Wednesday, October 16, 2013
Article on Governmental Solutions to Decreased Charitable Contributions in a Weak Economy
Grace Soyon Lee, Associate Professor at the University of Alabama School of law, has recently published “Mitigating the Effects of an Economic Downturn on Charitable Contributions: Facing the Problem and Contemplating Solutions,” 22 Cornell J. L. & Pub. Pol'y 589 (2013). Here is the abstract:
Hat Tip: TaxProf Blog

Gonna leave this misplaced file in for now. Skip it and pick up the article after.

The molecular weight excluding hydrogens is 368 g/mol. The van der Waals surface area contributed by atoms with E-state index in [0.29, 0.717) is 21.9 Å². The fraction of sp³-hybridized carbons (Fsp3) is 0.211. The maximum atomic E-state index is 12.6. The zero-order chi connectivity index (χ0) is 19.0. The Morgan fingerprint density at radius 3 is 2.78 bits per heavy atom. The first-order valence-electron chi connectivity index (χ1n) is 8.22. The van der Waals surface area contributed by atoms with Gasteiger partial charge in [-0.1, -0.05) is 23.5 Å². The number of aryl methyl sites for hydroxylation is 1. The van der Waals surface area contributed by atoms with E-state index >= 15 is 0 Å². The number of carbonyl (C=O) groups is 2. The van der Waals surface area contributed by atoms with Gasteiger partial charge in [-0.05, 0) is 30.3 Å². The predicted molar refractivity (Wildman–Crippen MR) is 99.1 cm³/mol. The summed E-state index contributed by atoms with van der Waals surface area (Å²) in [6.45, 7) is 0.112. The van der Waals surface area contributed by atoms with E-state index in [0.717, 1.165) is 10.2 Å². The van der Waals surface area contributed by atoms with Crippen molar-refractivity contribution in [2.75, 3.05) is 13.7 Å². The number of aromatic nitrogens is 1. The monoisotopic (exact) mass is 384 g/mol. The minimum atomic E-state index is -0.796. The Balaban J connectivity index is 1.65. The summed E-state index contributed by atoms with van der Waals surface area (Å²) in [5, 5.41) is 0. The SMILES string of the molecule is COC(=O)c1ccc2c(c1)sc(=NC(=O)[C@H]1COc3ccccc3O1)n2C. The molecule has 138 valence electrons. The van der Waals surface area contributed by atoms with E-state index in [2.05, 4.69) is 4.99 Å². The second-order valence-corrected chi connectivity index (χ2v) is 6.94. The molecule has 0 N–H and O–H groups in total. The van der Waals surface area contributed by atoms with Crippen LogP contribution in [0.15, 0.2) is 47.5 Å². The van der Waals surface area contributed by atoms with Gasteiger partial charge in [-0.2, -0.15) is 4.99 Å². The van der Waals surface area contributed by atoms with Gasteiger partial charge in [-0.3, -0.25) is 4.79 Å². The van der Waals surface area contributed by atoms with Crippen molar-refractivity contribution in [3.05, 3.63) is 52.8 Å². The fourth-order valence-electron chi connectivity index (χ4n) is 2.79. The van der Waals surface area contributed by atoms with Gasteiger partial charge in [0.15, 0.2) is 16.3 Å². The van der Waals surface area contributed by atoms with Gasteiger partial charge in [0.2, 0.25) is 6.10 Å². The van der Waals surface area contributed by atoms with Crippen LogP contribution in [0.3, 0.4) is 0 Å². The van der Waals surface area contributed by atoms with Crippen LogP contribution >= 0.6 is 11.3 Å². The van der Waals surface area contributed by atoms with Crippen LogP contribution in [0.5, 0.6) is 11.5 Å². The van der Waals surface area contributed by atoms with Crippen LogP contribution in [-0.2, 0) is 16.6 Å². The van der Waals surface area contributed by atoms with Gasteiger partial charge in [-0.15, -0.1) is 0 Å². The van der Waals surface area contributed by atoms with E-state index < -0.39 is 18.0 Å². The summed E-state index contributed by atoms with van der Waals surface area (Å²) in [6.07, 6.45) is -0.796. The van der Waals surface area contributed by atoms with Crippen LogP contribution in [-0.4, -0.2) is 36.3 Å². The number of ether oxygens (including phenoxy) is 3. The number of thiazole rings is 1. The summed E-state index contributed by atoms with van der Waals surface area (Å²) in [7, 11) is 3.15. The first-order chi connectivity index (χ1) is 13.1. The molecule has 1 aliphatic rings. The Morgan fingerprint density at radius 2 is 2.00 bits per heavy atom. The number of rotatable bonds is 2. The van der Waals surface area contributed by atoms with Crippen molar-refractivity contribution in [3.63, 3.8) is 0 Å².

Charitable giving has been a foundation of American society almost since the nation began, but the issue of how such giving should be treated for tax purposes has been the subject of frequent debate. Scholars have proposed various theories explaining why the positive effects of this deduction on both donors and donees outweigh the negative impact on government coffers of this tax expenditure, although many still criticize certain features of the deduction in its current form. However, one area of this research that has previously been neglected is how the charitable sector is affected by changes to the economy at large. Contributions to charitable organizations tend to decline during an economic downturn, and such a decline may be catastrophic to the charitable sector. In particular, an economic downturn can affect charitable organizations in three different ways. First, some organizations may experience an increase in donations but simultaneously experience an increase in demand for their services. Other organizations may experience an increase in demand for their services without experiencing an accompanying increase in donations. Finally, some organizations may experience such a steep decline in donations that their very survival is put in jeopardy, regardless of whether the demand for their services increases. In order to meet the recessionary needs of all three types of organizations, the government should: 1) convert the current charitable deduction to a refundable credit that is available to all taxpayers; 2) provide a tax credit to employers who second their employers [sic] to work for charitable organizations; and 3) provide direct funding to those charities that can demonstrate dire financial need.